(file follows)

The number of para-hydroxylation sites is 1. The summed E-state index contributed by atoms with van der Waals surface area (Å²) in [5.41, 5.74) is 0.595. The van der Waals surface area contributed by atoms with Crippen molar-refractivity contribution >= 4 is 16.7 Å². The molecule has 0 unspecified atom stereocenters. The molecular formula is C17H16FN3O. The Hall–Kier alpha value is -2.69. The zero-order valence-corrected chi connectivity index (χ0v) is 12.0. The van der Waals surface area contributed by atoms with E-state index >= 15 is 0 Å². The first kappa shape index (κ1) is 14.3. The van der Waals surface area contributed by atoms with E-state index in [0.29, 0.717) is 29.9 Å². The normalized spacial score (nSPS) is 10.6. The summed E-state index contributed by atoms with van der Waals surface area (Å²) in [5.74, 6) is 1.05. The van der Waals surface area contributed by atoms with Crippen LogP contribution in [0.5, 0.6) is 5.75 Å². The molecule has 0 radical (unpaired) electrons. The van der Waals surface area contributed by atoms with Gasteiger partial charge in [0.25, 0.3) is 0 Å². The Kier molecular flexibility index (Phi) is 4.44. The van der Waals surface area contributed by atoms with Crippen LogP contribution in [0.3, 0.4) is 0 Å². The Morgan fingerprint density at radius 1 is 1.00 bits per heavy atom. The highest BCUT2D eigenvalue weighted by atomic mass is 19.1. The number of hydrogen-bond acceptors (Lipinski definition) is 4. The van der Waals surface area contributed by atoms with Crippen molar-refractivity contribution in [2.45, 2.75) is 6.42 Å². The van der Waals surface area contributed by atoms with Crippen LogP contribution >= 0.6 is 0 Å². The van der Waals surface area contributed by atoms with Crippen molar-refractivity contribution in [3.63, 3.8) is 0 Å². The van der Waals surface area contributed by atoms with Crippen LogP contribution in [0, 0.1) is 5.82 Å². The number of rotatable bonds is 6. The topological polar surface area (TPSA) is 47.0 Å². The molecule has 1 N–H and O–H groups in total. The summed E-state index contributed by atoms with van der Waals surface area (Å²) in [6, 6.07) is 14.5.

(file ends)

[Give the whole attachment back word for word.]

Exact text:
The number of para-hydroxylation sites is 1. The summed E-state index contributed by atoms with van der Waals surface area (Å²) in [5.41, 5.74) is 0.595. The van der Waals surface area contributed by atoms with Crippen molar-refractivity contribution >= 4 is 16.7 Å². The molecule has 0 unspecified atom stereocenters. The molecular formula is C17H16FN3O. The Hall–Kier alpha value is -2.69. The zero-order valence-corrected chi connectivity index (χ0v) is 12.0. The van der Waals surface area contributed by atoms with E-state index >= 15 is 0 Å². The first kappa shape index (κ1) is 14.3. The van der Waals surface area contributed by atoms with E-state index in [0.29, 0.717) is 29.9 Å². The normalized spacial score (nSPS) is 10.6. The summed E-state index contributed by atoms with van der Waals surface area (Å²) in [5.74, 6) is 1.05. The van der Waals surface area contributed by atoms with Crippen LogP contribution in [0.5, 0.6) is 5.75 Å². The molecule has 0 radical (unpaired) electrons. The van der Waals surface area contributed by atoms with Gasteiger partial charge in [0.25, 0.3) is 0 Å². The Kier molecular flexibility index (Phi) is 4.44. The van der Waals surface area contributed by atoms with Crippen LogP contribution in [0.3, 0.4) is 0 Å². The Morgan fingerprint density at radius 1 is 1.00 bits per heavy atom. The highest BCUT2D eigenvalue weighted by atomic mass is 19.1. The number of hydrogen-bond acceptors (Lipinski definition) is 4. The van der Waals surface area contributed by atoms with Crippen molar-refractivity contribution in [2.45, 2.75) is 6.42 Å². The van der Waals surface area contributed by atoms with Crippen LogP contribution >= 0.6 is 0 Å². The van der Waals surface area contributed by atoms with Crippen molar-refractivity contribution in [3.63, 3.8) is 0 Å². The van der Waals surface area contributed by atoms with Crippen LogP contribution in [0, 0.1) is 5.82 Å². The number of rotatable bonds is 6. The topological polar surface area (TPSA) is 47.0 Å². The molecule has 1 N–H and O–H groups in total. The summed E-state index contributed by atoms with van der Waals surface area (Å²) in [6, 6.07) is 14.5.